Heather Foley reports his photo popped up in a South Boston attic recently, and she wonders if anybody knows who he is.
With some help from friends, designer Don Eyles today launched Fort Point Channel's latest floating artwork: A pyramid made of plastic blocks painted to look like the paving stones that used to line Boston streets.
Some of the neighborhood's toughest artists - and one little kid - raised the wooden beams on which the pyramid sat and it glided, more or less, into the green water below.
Eyles and a small boatload of folks then pulled the pyramid into the middle of the channel, about midway down the postal annex, and moored it in place.
Don Eyles and crew are scheduled to launch this floating pyramid from Necco Court into Fort Point Channel at 2:30 p.m. today.
The Boston Licensing Board decides tomorrow whether to let restaurateur George Aboujaoude open a small-plates restaurant in one of the new Vertex buildings.
With the board's approval, Aboujaoude will pay $325,000 for the liquor license being given up by Elephant Walk in Audubon Circle as it moves to a new location.
Neal Gaffey watched the Brilliance of the Seas passing Castle Island on its way out to sea today.
Boston Restaurant Talk reports a deal to open a Wagamama on the other side of Fort Point Channel has fallen through, but that the chain is continuing to look for space in the up-and-coming area.
Tim Colby watched the sun come up over Boston Harbor and the South Boston waterfront this morning.
Around 8:05 p.m. outside 40 W. 7 St. Injuries not considered life threatening.
Police shut Morrissey Boulevard from roughly JFK station to the Globe to search for evidence that the possible shooters may have thrown out of their getaway car.
Ryan O. came out of his home this morning to find his car like this, on East Broadway:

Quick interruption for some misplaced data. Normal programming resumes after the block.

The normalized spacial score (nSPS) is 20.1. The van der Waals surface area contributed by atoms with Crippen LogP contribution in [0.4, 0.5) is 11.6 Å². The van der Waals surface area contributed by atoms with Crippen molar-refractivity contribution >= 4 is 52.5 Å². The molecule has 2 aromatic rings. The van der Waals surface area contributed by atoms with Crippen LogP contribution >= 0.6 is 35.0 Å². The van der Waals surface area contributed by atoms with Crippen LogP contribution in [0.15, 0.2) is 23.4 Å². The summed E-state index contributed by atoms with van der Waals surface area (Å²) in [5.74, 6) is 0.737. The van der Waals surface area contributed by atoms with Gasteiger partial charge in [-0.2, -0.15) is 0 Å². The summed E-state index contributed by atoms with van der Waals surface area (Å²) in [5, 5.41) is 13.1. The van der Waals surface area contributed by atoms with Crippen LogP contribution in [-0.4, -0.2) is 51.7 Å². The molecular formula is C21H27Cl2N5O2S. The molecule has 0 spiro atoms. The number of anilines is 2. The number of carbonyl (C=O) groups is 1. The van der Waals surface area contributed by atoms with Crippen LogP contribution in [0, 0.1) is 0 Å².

The joys of trying to get to work while living in Southie!
He updates that the story had a happy ending: His neighbors knew whose cars those were and their phone numbers and just kept calling them until one finally answered and came out to move his car.
KA watched the sun go down over South Boston tonight.
Capt. John Greland at District C-6 reports on an incident early Saturday on Dorchester Street at Old Colony Avenue in South Boston:
Victims hired a stripper, they paid her a sum of money and she pulled out a knife and fled without stripping.
The Boston Licensing Board agreed with eatery manager Angus Mui to delay any action on his request for later hours until after he can meet with neighbors to explain why a 1:30 a.m. closing time is no longer enough.
Mui told the board the community really needs later-night Chinese food and cited hungry third-shifters at the nearby Gillette plant and the postal annex, and even Logan Airport workers. The restaurant had originally requested a 4 a.m. closing time, but Mui scaled that back an hour.
Anthony Flint ponders the names of things as neighborhoods go upscale, such as the new Ink Block luxo-complex in the South End named for the Boston Herald plant it replaces and a South Boston bistro called Local 149:
The number refers to the street address, but itâ€™s clearly also a play on the dominant union presence in this part of town. The Ironworkers Local 7 headquarters is a few blocks away. Iâ€™m just not sure anybody in a hardhat is coming in to order the flash-seared yellowtail Hamachi.
The South Boston Chinese Restaurant, 429 W. Broadway, is scheduled to appear before the Boston Licensing Board next week to request permission to extend its current 1:30 a.m. closing time to 4 a.m.
South Boston has not always taken kindly to the idea of late night food.
The board's hearings began at 10 a.m. on Wednesday in its eighth-floor hearing room in City Hall.
Take, for example, Bowen Street in South Boston, where a concerned citizen complained about the state of the sidewalk at 1:21 p.m. At 2:28 p.m., a DPW supervisor marked the complaint "closed" (and attached photographic proof) because "rash and furniture removed from sidewalk and put back in driveway till trash day." It's unclear whether the DPW moved the stuff or the tenant.
Also see W. 4 Street.